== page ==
Given the long-term nature of widening participation in HE, and the complex interplay of factors that affect participation patterns, it is not possible to determine conclusively the effect that Aimhigher has had on applications made through the Universities and Colleges Admissions Service (UCAS). But we do know that Aimhigher makes a difference, because those who deliver and participate in it tell us so. And they can point at facts that support their casefor example, in the West Midlands over the last five years, the more disadvantaged communities have produced the largest increases in applications and acceptances. Those are the areas where Aimhigher
operates most intensively. And we know that in England, since the introduction of Aimhigher, there has been a steady increase in the number and proportion of entrants to HE who come from lower social class backgrounds. This is reflected in the most recent UCAS application data for 2008 entry. In England, the proportion of applicants at age 18 coming from lower social class backgrounds is up from 28.2 per cent. in 2007 to 28.9 per cent. this year.
Widening participation requires long-term address and we have announced the continuation of Aimhigher until 2011. We will continue to work with HEFCE to commission a national study to report before the end of 2011 on outcomes across the whole programme since 2004, when the unified, national Aimhigher was introduced. And at local level, Aimhigher Partnerships will determine the extent to which the Aimhigher programme has raised HE awareness, aspirations and attainment among participants and in participating institutions.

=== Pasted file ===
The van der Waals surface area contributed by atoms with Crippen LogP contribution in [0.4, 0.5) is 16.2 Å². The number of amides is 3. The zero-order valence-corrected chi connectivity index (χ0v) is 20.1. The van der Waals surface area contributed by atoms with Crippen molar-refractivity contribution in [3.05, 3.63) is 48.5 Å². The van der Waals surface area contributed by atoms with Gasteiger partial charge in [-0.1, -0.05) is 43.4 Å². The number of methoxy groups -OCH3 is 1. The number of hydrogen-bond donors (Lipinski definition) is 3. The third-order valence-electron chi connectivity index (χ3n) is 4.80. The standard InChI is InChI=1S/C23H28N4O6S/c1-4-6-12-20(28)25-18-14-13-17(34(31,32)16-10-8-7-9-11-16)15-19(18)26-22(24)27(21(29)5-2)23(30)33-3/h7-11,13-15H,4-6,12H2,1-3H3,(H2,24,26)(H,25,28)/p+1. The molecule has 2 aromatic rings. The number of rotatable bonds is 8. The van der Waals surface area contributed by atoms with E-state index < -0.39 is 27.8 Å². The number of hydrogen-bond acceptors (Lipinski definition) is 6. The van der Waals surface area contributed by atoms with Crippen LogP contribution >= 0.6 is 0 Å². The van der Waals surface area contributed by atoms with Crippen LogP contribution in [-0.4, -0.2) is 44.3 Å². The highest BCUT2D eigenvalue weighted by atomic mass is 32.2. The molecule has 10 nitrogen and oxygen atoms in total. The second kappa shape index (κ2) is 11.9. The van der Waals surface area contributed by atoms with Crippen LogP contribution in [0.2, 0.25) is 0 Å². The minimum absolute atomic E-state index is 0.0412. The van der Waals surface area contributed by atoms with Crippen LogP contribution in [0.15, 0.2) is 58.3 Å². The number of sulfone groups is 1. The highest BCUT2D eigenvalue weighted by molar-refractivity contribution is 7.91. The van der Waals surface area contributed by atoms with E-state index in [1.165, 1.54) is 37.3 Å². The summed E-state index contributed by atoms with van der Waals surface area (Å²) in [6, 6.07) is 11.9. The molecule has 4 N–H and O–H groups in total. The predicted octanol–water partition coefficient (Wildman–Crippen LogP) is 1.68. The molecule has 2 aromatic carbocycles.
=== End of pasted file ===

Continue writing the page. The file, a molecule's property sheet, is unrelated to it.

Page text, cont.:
Mr. Lammy: World-class Apprenticeships announced the formation of a London Task Force, which I will chair, to overcome barriers to the growth of apprenticeships in London. The review also said that the Government would be strongly encouraging the companies with which they contract, including those involved in large strategic projects such as the Olympic and Paralympic Games, to employ apprentices on these projects.
There are, at present, 62 apprentices on-site at the Olympic Park. The Olympic Development Authority (ODA) is committed to get at least 2,000 people in apprenticeships and work placements (up to 2012) at the Olympic Park and other venues that the ODA is working on or building.
188 new Sport and Leisure Apprenticeships (Levels 2 and 3) in coaching, teaching and instruction, activity leadership and fitness for able bodied and disabled learners.
50 Advanced Apprenticeships in Sporting Excellence, in sports including athletics, swimming and tennis, to prepare elite Olympic and Paralympic athletes for competition in the 2012 Games.
A construction Apprenticeship preparation programme at Kings Cross enabling 100 16 to 18-year-olds to progress into employment with Carillion.
200 new customer service/hospitality Apprenticeships (Levels 2 and 3)this is informed by Skills for Business research (2007), which predicts 12,000 new customer service jobs by 2012, including hotel, conference, restaurant and catering managers.
The new National Apprenticeship Service, particularly the new matching service, will have a key focus on the 2012 Olympics. We expect that apprenticeship opportunities linked to the Olympics will increase as time progresses.
Mr. Willetts: To ask the Secretary of State for Innovation, Universities and Skills how many of those providing apprenticeship training courses have had their contracts terminated as a result of poor performance since 2001.